DLQ messages sent by the Lambda-SQS optimized integration will not have an error_info field - each will just be the original message. This usually occurs due to Lambda service exceptions, such as Lambda.TooManyRequestsException, which can occur if Lambda cannot keep up with the rate of messages on the incoming queue and overall Lambda use is brushing up against the concurrency limits of the AWS account and region being used. See for more information. For this reason, it is recommended to keep an eye on Throttles and ConcurrentExecutions metrics across all functions, which can be found in the AWS/Lambda namespace of the CloudWatch Metrics page. See for more information.

In any case, it is highly recommended to request an increase to your Lambda concurrency limit (like to 2000-5000 to start), especially as you onboard additional protocols to this capability and/or if Lambda is utilized for other things in your environment.

Additionally, you can control the rate of messages on the incoming queue by adjusting the properties of the ControlRate processor(s) in NiFi.

Extra Tips

Debugging State Machine Execution

Express type state machines only allow you to log and debug via CloudWatch Logs. A nicer way to see the state machine execution is to create a Standard type state machine with the same definition and IAM role. Then use the Test Execution feature in the state machine's console to provide message input that you're interested in debugging - it will visually show you where the execution failed and provides the full execution data, including inputs, outputs, and any errors, all within the same interface.

Redriving Messages from the DLQ

Once you think you have fixed the issue(s), from the main SQS console page, select the DLQ. Click the 'Start DLQ redrive' button at top right of page. The only change you need to make is to choose to 'Redrive to a custom destination' and then select the UNX-OBP Incoming Queue from the dropdown menu. Finally, click 'DLQ redrive' at bottom right of page.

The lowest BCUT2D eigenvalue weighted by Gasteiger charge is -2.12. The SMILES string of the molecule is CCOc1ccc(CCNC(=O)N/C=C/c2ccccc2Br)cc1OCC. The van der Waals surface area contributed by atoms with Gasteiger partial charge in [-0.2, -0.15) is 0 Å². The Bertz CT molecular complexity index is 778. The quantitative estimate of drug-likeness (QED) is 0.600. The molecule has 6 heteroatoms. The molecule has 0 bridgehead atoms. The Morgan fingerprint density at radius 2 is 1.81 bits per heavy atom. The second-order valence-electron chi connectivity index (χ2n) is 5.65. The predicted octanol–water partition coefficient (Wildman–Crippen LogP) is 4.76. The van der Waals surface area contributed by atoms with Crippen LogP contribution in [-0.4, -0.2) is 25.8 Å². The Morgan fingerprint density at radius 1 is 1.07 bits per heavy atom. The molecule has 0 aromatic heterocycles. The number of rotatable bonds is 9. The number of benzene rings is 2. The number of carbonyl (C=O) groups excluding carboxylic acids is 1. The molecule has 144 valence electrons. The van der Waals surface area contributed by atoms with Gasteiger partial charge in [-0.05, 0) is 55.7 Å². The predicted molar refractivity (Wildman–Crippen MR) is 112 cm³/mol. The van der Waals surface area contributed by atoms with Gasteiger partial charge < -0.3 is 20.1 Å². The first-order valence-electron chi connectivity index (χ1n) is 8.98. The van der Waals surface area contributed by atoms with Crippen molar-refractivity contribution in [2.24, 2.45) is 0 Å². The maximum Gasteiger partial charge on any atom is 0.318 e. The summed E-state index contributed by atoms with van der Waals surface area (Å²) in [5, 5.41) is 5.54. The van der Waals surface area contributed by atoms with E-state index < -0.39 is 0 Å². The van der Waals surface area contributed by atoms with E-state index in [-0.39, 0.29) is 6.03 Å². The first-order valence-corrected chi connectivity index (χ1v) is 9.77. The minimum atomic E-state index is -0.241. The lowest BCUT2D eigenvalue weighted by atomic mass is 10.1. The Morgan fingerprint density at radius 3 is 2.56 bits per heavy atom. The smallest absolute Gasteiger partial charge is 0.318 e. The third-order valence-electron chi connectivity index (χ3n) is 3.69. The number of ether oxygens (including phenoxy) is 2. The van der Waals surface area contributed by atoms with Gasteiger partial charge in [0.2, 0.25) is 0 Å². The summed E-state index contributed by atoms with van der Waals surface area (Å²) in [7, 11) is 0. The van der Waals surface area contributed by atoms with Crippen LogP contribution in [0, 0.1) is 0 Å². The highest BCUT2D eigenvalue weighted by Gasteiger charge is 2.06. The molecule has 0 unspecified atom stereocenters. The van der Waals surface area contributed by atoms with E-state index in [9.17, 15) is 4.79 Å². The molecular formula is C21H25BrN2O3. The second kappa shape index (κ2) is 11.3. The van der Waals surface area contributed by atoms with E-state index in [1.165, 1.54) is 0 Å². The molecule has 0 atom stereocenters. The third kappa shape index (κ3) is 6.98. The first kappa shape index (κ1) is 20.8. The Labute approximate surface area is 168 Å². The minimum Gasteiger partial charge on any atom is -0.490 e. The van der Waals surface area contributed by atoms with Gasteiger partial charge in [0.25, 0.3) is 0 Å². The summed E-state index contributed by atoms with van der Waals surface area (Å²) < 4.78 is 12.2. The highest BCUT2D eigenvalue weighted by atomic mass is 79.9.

Pausing Processing

If DLQ messages continue to pile up as you are troubleshooting, you may want to temporarily pause the processing. You can do this in one of two ways:

  1. If NiFi queues can handle the backpressure for a little while, pause one of the processors before it writes to the incoming queue. Make sure to run it again when you're ready to resume processing. This is the preferable way to temporarily pause processing.
  2. Otherwise, you can enable/disable the automatic processing of incoming messages by Lambda by updating the event source mapping associated with the unx-obp-process-incoming-sqs-lambda-function - simply disable/deactivate it in that function's Configuration > Triggers tab, then enable it again when you're ready to resume processing. Note, when doing it this way and re-enabling the event source mapping, it may cause an initial spike in concurrent executions as Lambda ramps up to handle the extra accumulated messages on the incoming queue.

Enrichment Errors

Besides fatal errors in the enrichments function, which will show up in function or state machine logs and error handling mechanisms, API lookups may encounter various errors and/or quota limits but still receive valid responses. Typically these manifest as non-200 HTTP response status messages, and the enrichments function handles these without causing the function to fail and disrupt overall processing. Importantly, the capability will continue to function in these cases, just without the analytical benefit of having additional context for alerts.

You will likely not know this has occurred unless analysts bring it to your attention or you periodically check for signs this is occurring. You can discover this in the Elasticsearch alert records, specifically if any of the following fields are present:

Also, if any of the above fields are present, there will be a tag appended to the tags field indicating the same. Lastly, you should see messages in the function's CloudWatch Log Group starting with "[!] Saw unexpected status code:".